The answer from tinlyx already said that with PostgreSQL the page size is always 8k when you don´t change it (which you should´nt without knowing exactly what you are doing).
But i will try to give some background explanation about it for better understanding. But i do not know how the implementation in PostgreSQL and PostGIS is in the very detail as i´m no programmer.
A page in general is the way data is safed and used in memory allocation and even in the registers of the processor. Each page has some header with some general information and then the data. in PostgreSQL each row is a page. When a row has more information as 8k the row is split into multiple pages, wich only affects performance and complicates the background stuff for the software. But an index can´t have a branch-object in more than one page. The documentation might be a bit unfortunatly worded as it tells from a general problem that does not occur with spatial data in an R-Tree as all objects are only used as their bounding boxes.
The background is complicated, especially how the software balances the tree and how that affects the size of the index and performance.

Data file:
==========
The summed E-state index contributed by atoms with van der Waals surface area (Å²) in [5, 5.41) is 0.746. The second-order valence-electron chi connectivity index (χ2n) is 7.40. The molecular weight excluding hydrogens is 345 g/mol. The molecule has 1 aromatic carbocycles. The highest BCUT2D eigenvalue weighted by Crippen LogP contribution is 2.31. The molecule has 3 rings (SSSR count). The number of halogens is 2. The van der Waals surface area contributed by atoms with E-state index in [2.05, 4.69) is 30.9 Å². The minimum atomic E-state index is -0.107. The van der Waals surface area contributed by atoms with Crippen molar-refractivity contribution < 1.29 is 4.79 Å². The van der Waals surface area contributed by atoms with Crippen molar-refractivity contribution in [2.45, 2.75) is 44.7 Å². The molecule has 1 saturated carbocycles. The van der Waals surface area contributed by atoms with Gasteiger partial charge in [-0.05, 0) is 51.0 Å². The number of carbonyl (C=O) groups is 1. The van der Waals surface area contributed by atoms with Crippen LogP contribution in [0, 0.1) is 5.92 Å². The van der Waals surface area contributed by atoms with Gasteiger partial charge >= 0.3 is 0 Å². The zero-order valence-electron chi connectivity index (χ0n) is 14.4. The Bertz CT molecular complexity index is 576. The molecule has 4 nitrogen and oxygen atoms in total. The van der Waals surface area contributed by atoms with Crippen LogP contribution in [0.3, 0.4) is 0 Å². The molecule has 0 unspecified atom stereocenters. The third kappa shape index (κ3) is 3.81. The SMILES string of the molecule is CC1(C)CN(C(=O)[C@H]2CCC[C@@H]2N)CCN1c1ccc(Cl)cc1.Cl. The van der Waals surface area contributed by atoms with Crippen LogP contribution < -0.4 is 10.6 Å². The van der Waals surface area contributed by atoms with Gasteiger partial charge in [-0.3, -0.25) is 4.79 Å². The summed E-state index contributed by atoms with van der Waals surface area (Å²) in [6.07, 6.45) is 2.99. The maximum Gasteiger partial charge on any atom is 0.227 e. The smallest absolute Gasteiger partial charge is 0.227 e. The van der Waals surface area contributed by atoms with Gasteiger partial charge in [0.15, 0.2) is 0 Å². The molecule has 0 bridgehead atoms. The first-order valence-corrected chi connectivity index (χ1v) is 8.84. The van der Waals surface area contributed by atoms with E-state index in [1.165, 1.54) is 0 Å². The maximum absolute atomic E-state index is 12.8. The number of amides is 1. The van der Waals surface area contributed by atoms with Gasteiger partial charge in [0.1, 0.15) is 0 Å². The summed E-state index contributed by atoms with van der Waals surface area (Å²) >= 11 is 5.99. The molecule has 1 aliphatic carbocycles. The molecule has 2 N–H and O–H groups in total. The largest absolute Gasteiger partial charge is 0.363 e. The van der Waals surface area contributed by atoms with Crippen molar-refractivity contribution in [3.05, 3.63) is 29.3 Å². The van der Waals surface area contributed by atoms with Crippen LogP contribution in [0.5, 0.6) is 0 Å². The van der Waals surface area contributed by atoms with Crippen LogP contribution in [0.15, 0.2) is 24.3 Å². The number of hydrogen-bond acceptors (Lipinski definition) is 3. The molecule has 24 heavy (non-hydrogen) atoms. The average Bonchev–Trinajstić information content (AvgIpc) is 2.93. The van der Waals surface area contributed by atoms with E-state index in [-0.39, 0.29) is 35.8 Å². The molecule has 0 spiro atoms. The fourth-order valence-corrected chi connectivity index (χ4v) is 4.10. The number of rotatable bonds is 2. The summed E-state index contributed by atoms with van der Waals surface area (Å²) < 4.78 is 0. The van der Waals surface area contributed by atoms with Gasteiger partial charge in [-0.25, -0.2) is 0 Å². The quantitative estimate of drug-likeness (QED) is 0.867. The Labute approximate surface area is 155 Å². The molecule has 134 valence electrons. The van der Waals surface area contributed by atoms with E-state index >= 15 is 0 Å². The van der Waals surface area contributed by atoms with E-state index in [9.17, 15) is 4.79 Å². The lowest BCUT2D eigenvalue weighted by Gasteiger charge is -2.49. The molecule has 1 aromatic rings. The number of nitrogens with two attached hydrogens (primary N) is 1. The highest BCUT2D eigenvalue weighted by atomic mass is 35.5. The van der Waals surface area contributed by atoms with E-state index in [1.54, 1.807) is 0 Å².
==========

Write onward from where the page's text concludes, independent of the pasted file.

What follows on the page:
But a few keywords that might help you with the general idea:
- Indeces are made to find objects, without it all data would need to be scanned sequential to find a single value; for spatial data it means for example that to check for overlapping polygons all polygons would have to be checked against each other
- a tree index means that it starts from a root towards branches and subbranches
the index used here is a R-Tree, which sorts spatial data based on their bounding boxes (r - for rectangle); this way the check for overlapping is done only between few rectangles and in case of overlapping it heads further on in the tree until it finds a single object (the leaf); all objects in the non-overlapping rectangles don´t need to be scanned anymore
each branch might have different amount of objects in it, the index (or the software implementation) tries to fill as many objects into it as the page size allows by growing the bounding rectangle of the branch around the objects without touching the other branches
the index also tries to sort the data to have as few subbranches as possible and to have as few overlappings in the boundingboxes for the branches for each index-level; both is important for the performance of the index
this sorting is done by the software that implements the GiST; PostgreSQL is one implemention and offers an API to access this "sorting-program"; PostGIS don´t uses the PostgreSQL R-Tree but building its own using the given API from PostgreSQL
losiness only means that objects might be compressed using lossy compression (like with JPEG) for the use in the index; as spatial data is only used as bounding-boxes that does not mean anything in this context here